A self-managed or self-directed group is a leaderless workgroup; a group without a designated leader, supervisor or coach. Many organizations change the titles of their middle management personnel to “coaches”, although they still keep all the traditional supervisory roles upon their teams. Even though this is an admired intention of trying to move away from micro-management practices, it does not constitute a true self-managed group.
The main difference between traditional workgroups and self-managed groups is the fact that the responsibility of the work itself lies where the work is being performed and not one level above. Individuals in a self-managed group are equally responsible for the work that they are performing and not relying on supervision from above. In a traditional organization, the ‘coach’, manager or supervisor is responsible for the work that is being performed by his/her subordinates, sometimes up to three or more levels down. This leads to micro-management from the “responsible” and disengagement on the part of the subordinates, the ones actually doing the work.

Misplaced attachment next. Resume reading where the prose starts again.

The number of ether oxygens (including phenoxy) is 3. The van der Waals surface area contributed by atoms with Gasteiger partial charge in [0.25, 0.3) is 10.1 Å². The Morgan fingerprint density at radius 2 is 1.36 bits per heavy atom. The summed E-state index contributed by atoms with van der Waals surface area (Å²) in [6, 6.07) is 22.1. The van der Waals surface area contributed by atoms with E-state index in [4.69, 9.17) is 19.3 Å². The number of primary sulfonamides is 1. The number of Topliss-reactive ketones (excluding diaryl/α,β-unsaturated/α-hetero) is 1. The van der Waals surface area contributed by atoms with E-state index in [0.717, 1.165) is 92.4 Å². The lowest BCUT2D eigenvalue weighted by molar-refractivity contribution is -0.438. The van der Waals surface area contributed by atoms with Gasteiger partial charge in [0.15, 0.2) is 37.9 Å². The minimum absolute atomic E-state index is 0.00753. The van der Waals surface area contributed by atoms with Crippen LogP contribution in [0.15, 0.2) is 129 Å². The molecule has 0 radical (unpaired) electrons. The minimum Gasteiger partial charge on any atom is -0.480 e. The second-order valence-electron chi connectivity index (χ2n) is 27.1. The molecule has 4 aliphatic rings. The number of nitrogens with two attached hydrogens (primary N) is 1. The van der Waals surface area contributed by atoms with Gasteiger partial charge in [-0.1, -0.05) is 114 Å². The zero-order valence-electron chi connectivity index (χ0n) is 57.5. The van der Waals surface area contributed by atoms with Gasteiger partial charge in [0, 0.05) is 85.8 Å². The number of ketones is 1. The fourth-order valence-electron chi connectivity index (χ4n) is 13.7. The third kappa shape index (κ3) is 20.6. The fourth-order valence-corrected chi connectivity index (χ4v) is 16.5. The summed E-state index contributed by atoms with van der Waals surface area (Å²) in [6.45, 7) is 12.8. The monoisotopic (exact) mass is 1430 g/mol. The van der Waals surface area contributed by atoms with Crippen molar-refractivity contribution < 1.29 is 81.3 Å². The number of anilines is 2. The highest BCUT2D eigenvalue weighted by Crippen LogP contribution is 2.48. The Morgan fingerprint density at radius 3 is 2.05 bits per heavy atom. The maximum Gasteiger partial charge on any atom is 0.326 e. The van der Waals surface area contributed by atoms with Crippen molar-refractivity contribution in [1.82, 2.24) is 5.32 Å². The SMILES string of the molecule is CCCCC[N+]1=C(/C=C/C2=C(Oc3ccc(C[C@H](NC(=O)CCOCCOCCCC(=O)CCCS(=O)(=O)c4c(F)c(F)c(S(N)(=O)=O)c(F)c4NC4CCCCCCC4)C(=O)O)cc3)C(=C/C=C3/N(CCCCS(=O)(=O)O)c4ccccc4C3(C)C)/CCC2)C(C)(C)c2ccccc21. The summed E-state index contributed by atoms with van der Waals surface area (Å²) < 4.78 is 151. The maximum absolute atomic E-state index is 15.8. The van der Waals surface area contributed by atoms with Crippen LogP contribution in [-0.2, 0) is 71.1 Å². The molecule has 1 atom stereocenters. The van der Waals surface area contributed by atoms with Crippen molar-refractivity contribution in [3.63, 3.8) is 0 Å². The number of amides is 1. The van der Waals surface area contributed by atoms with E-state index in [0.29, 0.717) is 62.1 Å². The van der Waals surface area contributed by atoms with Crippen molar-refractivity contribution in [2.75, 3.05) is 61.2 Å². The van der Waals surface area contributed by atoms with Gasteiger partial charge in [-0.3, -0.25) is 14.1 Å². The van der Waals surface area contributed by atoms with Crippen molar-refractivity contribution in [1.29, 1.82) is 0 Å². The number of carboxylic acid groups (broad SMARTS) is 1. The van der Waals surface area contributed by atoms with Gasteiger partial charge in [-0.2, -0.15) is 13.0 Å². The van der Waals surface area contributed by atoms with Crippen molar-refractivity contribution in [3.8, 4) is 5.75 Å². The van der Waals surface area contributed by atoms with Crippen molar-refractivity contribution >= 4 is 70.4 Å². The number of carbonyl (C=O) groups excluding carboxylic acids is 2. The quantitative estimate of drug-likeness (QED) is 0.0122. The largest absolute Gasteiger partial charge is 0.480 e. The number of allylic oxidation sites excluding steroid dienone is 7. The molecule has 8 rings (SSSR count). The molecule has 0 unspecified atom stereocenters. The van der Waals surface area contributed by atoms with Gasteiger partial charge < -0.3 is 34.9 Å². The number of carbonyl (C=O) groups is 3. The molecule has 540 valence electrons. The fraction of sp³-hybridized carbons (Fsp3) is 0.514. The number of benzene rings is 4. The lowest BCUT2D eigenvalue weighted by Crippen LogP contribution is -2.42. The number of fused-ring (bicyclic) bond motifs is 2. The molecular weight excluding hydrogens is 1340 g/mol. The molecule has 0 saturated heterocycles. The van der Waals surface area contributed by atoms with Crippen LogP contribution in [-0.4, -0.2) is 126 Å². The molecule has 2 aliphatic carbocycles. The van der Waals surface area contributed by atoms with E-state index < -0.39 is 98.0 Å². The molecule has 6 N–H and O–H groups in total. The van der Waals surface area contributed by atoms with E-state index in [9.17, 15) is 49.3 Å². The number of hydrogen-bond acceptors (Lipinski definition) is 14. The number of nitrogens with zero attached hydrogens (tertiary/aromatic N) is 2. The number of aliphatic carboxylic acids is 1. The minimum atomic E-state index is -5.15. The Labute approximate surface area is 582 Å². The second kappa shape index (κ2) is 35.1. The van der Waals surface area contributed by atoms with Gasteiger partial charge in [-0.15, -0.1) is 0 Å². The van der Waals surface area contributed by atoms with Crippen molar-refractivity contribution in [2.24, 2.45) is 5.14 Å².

More and more successful organizations are adopting self-managing groups: W.L. Gore, Semco, Worthington Industries, Morning Star are examples to name a few. Of course, these are all examples of those who have announced it publicly and have undergone a full-fledged whole systems change.
Self-managed groups inevitably lead to higher accountability, engagement, productivity and an overall happier and healthier working environment. This democratic shift in organizational life will continue to grow; something that once was ridiculed, is now becoming a trend and will be the norm of the future. Let us help you make the shift today in redesigning your traditional organization into a highly performing self-managed system.
For more information on self-managed groups, please refer to the following resources: